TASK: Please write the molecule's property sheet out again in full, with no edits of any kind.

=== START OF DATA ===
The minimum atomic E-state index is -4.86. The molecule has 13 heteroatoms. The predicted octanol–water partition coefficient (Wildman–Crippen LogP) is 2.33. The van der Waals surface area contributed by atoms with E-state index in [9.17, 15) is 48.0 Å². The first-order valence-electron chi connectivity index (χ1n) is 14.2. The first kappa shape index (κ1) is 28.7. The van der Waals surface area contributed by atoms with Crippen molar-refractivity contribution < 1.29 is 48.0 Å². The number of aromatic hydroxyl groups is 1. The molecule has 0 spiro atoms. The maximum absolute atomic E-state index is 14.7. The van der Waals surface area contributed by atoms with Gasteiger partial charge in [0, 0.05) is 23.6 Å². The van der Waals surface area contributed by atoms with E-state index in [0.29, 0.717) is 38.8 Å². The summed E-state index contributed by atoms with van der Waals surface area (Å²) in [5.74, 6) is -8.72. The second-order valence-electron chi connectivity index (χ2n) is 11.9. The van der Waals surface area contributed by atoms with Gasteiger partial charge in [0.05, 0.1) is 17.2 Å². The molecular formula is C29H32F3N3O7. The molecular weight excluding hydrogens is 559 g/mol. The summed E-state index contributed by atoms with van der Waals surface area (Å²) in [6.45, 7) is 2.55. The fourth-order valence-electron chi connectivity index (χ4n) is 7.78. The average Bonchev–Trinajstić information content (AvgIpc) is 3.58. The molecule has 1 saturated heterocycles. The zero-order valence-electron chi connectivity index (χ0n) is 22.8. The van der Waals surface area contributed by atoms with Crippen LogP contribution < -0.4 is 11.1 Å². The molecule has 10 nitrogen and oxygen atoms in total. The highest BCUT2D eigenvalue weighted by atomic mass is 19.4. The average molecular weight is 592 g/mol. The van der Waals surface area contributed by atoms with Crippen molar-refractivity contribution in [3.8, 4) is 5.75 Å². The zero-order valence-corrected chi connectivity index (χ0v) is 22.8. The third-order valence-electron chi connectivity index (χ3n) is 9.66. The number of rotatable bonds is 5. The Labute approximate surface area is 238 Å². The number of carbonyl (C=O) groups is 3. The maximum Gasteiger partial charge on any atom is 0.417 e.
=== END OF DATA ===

The minimum atomic E-state index is -4.86. The molecule has 13 heteroatoms. The predicted octanol–water partition coefficient (Wildman–Crippen LogP) is 2.33. The van der Waals surface area contributed by atoms with E-state index in [9.17, 15) is 48.0 Å². The first-order valence-electron chi connectivity index (χ1n) is 14.2. The first kappa shape index (κ1) is 28.7. The van der Waals surface area contributed by atoms with Crippen molar-refractivity contribution < 1.29 is 48.0 Å². The number of aromatic hydroxyl groups is 1. The molecule has 0 spiro atoms. The maximum absolute atomic E-state index is 14.7. The van der Waals surface area contributed by atoms with Gasteiger partial charge in [0, 0.05) is 23.6 Å². The van der Waals surface area contributed by atoms with E-state index in [0.29, 0.717) is 38.8 Å². The summed E-state index contributed by atoms with van der Waals surface area (Å²) in [5.74, 6) is -8.72. The second-order valence-electron chi connectivity index (χ2n) is 11.9. The van der Waals surface area contributed by atoms with Gasteiger partial charge in [0.05, 0.1) is 17.2 Å². The molecular formula is C29H32F3N3O7. The molecular weight excluding hydrogens is 559 g/mol. The summed E-state index contributed by atoms with van der Waals surface area (Å²) in [6.45, 7) is 2.55. The fourth-order valence-electron chi connectivity index (χ4n) is 7.78. The average Bonchev–Trinajstić information content (AvgIpc) is 3.58. The molecule has 1 saturated heterocycles. The zero-order valence-electron chi connectivity index (χ0n) is 22.8. The van der Waals surface area contributed by atoms with Crippen LogP contribution < -0.4 is 11.1 Å². The molecule has 10 nitrogen and oxygen atoms in total. The highest BCUT2D eigenvalue weighted by atomic mass is 19.4. The average molecular weight is 592 g/mol. The van der Waals surface area contributed by atoms with Crippen molar-refractivity contribution in [3.8, 4) is 5.75 Å². The zero-order valence-corrected chi connectivity index (χ0v) is 22.8. The third-order valence-electron chi connectivity index (χ3n) is 9.66. The number of rotatable bonds is 5. The Labute approximate surface area is 238 Å². The number of carbonyl (C=O) groups is 3. The maximum Gasteiger partial charge on any atom is 0.417 e.